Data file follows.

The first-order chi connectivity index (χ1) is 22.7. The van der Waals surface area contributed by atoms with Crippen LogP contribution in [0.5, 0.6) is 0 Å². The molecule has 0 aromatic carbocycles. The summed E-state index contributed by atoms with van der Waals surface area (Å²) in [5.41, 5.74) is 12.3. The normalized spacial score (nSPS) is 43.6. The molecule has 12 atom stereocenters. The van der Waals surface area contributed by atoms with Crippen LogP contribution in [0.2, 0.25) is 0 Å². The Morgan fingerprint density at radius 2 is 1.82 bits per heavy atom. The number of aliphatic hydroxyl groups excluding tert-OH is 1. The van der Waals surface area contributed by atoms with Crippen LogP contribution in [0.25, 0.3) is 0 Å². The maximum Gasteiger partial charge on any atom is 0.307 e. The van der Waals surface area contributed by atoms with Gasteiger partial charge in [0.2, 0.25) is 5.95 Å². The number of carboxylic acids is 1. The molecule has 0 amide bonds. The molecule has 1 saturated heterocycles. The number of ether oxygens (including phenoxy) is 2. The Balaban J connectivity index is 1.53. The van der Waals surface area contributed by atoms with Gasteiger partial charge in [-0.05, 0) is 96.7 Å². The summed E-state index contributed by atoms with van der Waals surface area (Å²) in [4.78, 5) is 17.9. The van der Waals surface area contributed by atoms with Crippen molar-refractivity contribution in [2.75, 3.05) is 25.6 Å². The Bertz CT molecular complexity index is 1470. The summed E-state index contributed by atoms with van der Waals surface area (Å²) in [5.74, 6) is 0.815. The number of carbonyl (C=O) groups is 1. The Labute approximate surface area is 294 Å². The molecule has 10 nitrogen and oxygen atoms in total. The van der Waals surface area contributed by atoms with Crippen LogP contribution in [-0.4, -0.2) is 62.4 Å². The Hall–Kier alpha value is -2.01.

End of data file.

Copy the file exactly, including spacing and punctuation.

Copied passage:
The first-order chi connectivity index (χ1) is 22.7. The van der Waals surface area contributed by atoms with Crippen LogP contribution in [0.5, 0.6) is 0 Å². The molecule has 0 aromatic carbocycles. The summed E-state index contributed by atoms with van der Waals surface area (Å²) in [5.41, 5.74) is 12.3. The normalized spacial score (nSPS) is 43.6. The molecule has 12 atom stereocenters. The van der Waals surface area contributed by atoms with Crippen LogP contribution in [0.2, 0.25) is 0 Å². The Morgan fingerprint density at radius 2 is 1.82 bits per heavy atom. The number of aliphatic hydroxyl groups excluding tert-OH is 1. The van der Waals surface area contributed by atoms with Crippen LogP contribution in [0.25, 0.3) is 0 Å². The maximum Gasteiger partial charge on any atom is 0.307 e. The van der Waals surface area contributed by atoms with Gasteiger partial charge in [0.2, 0.25) is 5.95 Å². The number of carboxylic acids is 1. The molecule has 0 amide bonds. The molecule has 1 saturated heterocycles. The number of ether oxygens (including phenoxy) is 2. The Balaban J connectivity index is 1.53. The van der Waals surface area contributed by atoms with Gasteiger partial charge in [-0.05, 0) is 96.7 Å². The summed E-state index contributed by atoms with van der Waals surface area (Å²) in [4.78, 5) is 17.9. The van der Waals surface area contributed by atoms with Crippen molar-refractivity contribution in [2.75, 3.05) is 25.6 Å². The Bertz CT molecular complexity index is 1470. The summed E-state index contributed by atoms with van der Waals surface area (Å²) in [5.74, 6) is 0.815. The number of carbonyl (C=O) groups is 1. The Labute approximate surface area is 294 Å². The molecule has 10 nitrogen and oxygen atoms in total. The van der Waals surface area contributed by atoms with Crippen LogP contribution in [-0.4, -0.2) is 62.4 Å². The Hall–Kier alpha value is -2.01.